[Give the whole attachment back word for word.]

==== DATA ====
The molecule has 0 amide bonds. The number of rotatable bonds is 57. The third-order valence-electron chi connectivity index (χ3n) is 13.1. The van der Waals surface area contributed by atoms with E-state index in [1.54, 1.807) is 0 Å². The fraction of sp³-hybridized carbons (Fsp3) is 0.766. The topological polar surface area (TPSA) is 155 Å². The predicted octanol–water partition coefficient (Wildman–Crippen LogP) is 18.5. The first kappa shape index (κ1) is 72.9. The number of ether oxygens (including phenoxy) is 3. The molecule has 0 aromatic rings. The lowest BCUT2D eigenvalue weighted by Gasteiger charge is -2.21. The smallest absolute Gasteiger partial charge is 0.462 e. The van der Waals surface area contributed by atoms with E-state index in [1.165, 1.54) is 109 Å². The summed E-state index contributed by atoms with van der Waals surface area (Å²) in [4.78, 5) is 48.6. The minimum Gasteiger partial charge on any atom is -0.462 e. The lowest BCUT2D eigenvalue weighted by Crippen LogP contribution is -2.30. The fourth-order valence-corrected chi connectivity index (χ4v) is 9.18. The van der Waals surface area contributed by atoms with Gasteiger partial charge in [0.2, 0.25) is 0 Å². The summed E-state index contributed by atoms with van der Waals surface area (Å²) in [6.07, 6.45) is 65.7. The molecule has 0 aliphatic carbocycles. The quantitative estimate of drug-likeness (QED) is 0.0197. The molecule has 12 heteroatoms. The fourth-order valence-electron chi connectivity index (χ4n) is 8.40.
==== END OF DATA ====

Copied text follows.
The molecule has 0 amide bonds. The number of rotatable bonds is 57. The third-order valence-electron chi connectivity index (χ3n) is 13.1. The van der Waals surface area contributed by atoms with E-state index in [1.54, 1.807) is 0 Å². The fraction of sp³-hybridized carbons (Fsp3) is 0.766. The topological polar surface area (TPSA) is 155 Å². The predicted octanol–water partition coefficient (Wildman–Crippen LogP) is 18.5. The first kappa shape index (κ1) is 72.9. The number of ether oxygens (including phenoxy) is 3. The molecule has 0 aromatic rings. The lowest BCUT2D eigenvalue weighted by Gasteiger charge is -2.21. The smallest absolute Gasteiger partial charge is 0.462 e. The van der Waals surface area contributed by atoms with E-state index in [1.165, 1.54) is 109 Å². The summed E-state index contributed by atoms with van der Waals surface area (Å²) in [4.78, 5) is 48.6. The minimum Gasteiger partial charge on any atom is -0.462 e. The lowest BCUT2D eigenvalue weighted by Crippen LogP contribution is -2.30. The fourth-order valence-corrected chi connectivity index (χ4v) is 9.18. The van der Waals surface area contributed by atoms with Gasteiger partial charge in [0.2, 0.25) is 0 Å². The summed E-state index contributed by atoms with van der Waals surface area (Å²) in [6.07, 6.45) is 65.7. The molecule has 0 aliphatic carbocycles. The quantitative estimate of drug-likeness (QED) is 0.0197. The molecule has 12 heteroatoms. The fourth-order valence-electron chi connectivity index (χ4n) is 8.40.